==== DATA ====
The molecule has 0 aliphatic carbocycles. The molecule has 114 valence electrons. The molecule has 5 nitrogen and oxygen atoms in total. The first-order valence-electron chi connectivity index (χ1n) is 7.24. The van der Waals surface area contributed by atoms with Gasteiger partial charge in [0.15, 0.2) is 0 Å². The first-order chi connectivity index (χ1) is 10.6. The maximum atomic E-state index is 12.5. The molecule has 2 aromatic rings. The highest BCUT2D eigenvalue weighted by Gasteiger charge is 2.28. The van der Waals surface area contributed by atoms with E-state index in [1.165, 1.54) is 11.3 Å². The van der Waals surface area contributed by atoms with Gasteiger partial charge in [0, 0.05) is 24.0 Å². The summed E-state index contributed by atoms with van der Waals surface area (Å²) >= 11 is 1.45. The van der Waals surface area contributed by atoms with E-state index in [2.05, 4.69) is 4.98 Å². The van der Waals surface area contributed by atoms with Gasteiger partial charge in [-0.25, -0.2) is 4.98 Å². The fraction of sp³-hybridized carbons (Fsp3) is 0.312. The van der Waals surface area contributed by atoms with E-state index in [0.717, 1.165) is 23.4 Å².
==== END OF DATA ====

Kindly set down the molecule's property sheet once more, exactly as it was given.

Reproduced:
The molecule has 0 aliphatic carbocycles. The molecule has 114 valence electrons. The molecule has 5 nitrogen and oxygen atoms in total. The first-order valence-electron chi connectivity index (χ1n) is 7.24. The van der Waals surface area contributed by atoms with Gasteiger partial charge in [0.15, 0.2) is 0 Å². The first-order chi connectivity index (χ1) is 10.6. The maximum atomic E-state index is 12.5. The molecule has 2 aromatic rings. The highest BCUT2D eigenvalue weighted by Gasteiger charge is 2.28. The van der Waals surface area contributed by atoms with E-state index in [1.165, 1.54) is 11.3 Å². The van der Waals surface area contributed by atoms with Gasteiger partial charge in [0, 0.05) is 24.0 Å². The summed E-state index contributed by atoms with van der Waals surface area (Å²) >= 11 is 1.45. The van der Waals surface area contributed by atoms with E-state index in [2.05, 4.69) is 4.98 Å². The van der Waals surface area contributed by atoms with Gasteiger partial charge in [-0.25, -0.2) is 4.98 Å². The fraction of sp³-hybridized carbons (Fsp3) is 0.312. The van der Waals surface area contributed by atoms with E-state index in [0.717, 1.165) is 23.4 Å².